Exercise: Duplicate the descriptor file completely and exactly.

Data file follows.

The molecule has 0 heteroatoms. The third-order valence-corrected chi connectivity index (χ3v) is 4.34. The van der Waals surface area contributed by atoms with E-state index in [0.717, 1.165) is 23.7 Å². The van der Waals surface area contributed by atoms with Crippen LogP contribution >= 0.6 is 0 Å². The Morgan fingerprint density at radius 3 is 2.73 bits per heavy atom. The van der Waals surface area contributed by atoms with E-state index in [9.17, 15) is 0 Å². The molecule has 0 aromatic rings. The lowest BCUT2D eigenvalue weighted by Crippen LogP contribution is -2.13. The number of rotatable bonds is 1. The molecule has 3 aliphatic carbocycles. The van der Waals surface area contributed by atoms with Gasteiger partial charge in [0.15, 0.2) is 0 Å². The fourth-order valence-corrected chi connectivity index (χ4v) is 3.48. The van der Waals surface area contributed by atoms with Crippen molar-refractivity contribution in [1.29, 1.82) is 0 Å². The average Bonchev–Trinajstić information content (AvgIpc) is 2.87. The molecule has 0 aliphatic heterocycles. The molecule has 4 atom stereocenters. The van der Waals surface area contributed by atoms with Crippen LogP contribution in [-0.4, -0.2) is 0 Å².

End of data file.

The molecule has 0 heteroatoms. The third-order valence-corrected chi connectivity index (χ3v) is 4.34. The van der Waals surface area contributed by atoms with E-state index in [0.717, 1.165) is 23.7 Å². The van der Waals surface area contributed by atoms with Crippen LogP contribution >= 0.6 is 0 Å². The Morgan fingerprint density at radius 3 is 2.73 bits per heavy atom. The van der Waals surface area contributed by atoms with E-state index in [9.17, 15) is 0 Å². The molecule has 0 aromatic rings. The lowest BCUT2D eigenvalue weighted by Crippen LogP contribution is -2.13. The number of rotatable bonds is 1. The molecule has 3 aliphatic carbocycles. The van der Waals surface area contributed by atoms with Gasteiger partial charge in [0.15, 0.2) is 0 Å². The fourth-order valence-corrected chi connectivity index (χ4v) is 3.48. The van der Waals surface area contributed by atoms with Crippen molar-refractivity contribution in [1.29, 1.82) is 0 Å². The average Bonchev–Trinajstić information content (AvgIpc) is 2.87. The molecule has 0 aliphatic heterocycles. The molecule has 4 atom stereocenters. The van der Waals surface area contributed by atoms with Crippen LogP contribution in [-0.4, -0.2) is 0 Å².